Attorney General Loretta E. Lynch Delivers Remarks at the National District Attorneys Association Capital Conference
Washington, DC United States ~ Tuesday, February 2, 2016
Remarks as prepared for delivery
Thank you, District Attorney [William] Fitzpatrick, for that kind introduction, for your long and distinguished record of service to the people of Onondaga County and for setting a high bar of professional excellence for prosecutors throughout the country. I am grateful for everything that you, Executive Director [Kay] Chopard Cohen and the entire staff of the National District Attorneys Association have done to make this year’s conference possible. It’s a pleasure to welcome you to Washington this afternoon and it’s a privilege to stand with so many law enforcement leaders, dedicated public servants and indispensable partners in our shared and ongoing mission to ensure the safety of our communities and the security of our nation.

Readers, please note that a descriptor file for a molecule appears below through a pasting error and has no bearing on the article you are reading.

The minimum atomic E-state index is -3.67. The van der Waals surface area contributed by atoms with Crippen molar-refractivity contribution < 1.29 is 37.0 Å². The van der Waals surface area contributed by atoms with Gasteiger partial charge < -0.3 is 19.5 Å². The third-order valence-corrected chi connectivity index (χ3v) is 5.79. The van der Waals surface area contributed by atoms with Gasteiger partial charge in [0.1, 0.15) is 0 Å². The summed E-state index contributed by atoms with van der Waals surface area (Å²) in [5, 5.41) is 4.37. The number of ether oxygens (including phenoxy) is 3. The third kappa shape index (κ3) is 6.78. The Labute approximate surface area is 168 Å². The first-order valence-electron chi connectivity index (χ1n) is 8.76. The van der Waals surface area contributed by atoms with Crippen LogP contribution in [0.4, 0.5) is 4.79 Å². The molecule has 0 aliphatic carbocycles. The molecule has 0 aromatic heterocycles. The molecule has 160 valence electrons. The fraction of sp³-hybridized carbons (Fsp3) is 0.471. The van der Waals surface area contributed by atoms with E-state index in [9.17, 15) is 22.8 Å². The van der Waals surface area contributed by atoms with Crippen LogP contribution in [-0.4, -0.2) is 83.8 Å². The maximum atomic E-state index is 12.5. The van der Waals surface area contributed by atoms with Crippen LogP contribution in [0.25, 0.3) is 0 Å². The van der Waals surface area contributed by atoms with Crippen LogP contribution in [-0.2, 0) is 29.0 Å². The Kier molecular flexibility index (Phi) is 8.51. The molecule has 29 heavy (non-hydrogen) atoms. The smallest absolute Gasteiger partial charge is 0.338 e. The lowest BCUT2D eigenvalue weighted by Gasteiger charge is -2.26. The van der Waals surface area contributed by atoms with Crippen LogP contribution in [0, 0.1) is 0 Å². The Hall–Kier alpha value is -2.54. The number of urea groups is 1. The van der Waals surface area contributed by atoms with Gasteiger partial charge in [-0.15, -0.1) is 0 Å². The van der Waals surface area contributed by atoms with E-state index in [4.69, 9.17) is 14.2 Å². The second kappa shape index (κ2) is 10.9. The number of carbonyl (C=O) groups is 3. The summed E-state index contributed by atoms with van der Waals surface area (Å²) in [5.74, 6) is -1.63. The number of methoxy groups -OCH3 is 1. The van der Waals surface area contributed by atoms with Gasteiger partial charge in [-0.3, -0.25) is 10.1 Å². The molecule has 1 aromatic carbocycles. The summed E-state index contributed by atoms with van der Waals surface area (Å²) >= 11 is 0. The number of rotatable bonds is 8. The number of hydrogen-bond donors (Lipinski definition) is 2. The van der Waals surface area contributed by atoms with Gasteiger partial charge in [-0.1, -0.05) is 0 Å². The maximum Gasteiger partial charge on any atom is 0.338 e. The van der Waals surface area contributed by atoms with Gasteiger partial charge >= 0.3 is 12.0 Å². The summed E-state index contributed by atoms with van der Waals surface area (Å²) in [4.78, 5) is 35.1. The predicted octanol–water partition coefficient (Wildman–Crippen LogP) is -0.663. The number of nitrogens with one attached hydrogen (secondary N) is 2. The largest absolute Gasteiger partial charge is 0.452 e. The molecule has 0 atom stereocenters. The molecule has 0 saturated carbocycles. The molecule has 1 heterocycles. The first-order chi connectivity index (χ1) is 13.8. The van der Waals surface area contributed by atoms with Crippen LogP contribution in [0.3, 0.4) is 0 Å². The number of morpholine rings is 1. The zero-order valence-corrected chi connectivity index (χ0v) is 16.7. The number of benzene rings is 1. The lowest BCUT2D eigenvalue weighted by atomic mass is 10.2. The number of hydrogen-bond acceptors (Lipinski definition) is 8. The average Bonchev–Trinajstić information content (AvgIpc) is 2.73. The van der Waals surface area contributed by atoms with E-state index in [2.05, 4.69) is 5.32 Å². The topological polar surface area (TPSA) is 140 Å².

For more than 65 years, the National District Attorneys Association (NDAA) has provided a strong and unified voice – an essential voice – for local prosecutors in our country’s conversation about law enforcement and criminal justice. By launching the National Center for Community Prosecution, you took on a national leadership role in promoting innovative community prosecution programs that help prevent crime in our neighborhoods – because you know that the seeds of crime are planted long before a case crosses any of our desks. And by training prosecutors to address the urgent challenges of our day – from child exploitation to gang activity and from gun violence to gender-based crimes – you are equipping those who stand on the front lines with the tools they need to keep the American people safe from a wide range of evolving threats.
That is heroic work. That is underappreciated work. And it is vital work. And as a prosecutor myself, I recognize how difficult your jobs are, how time-consuming your duties can be and how many challenges you face on a daily basis. You’ve all chosen to make immense sacrifices for the sake of the people you serve. So I want you to know how grateful I am that you raised your hands, that you put yourselves forward and that you rose to this challenge – because the task of empowering our communities and strengthening our nation has never been more important, nor more consequential.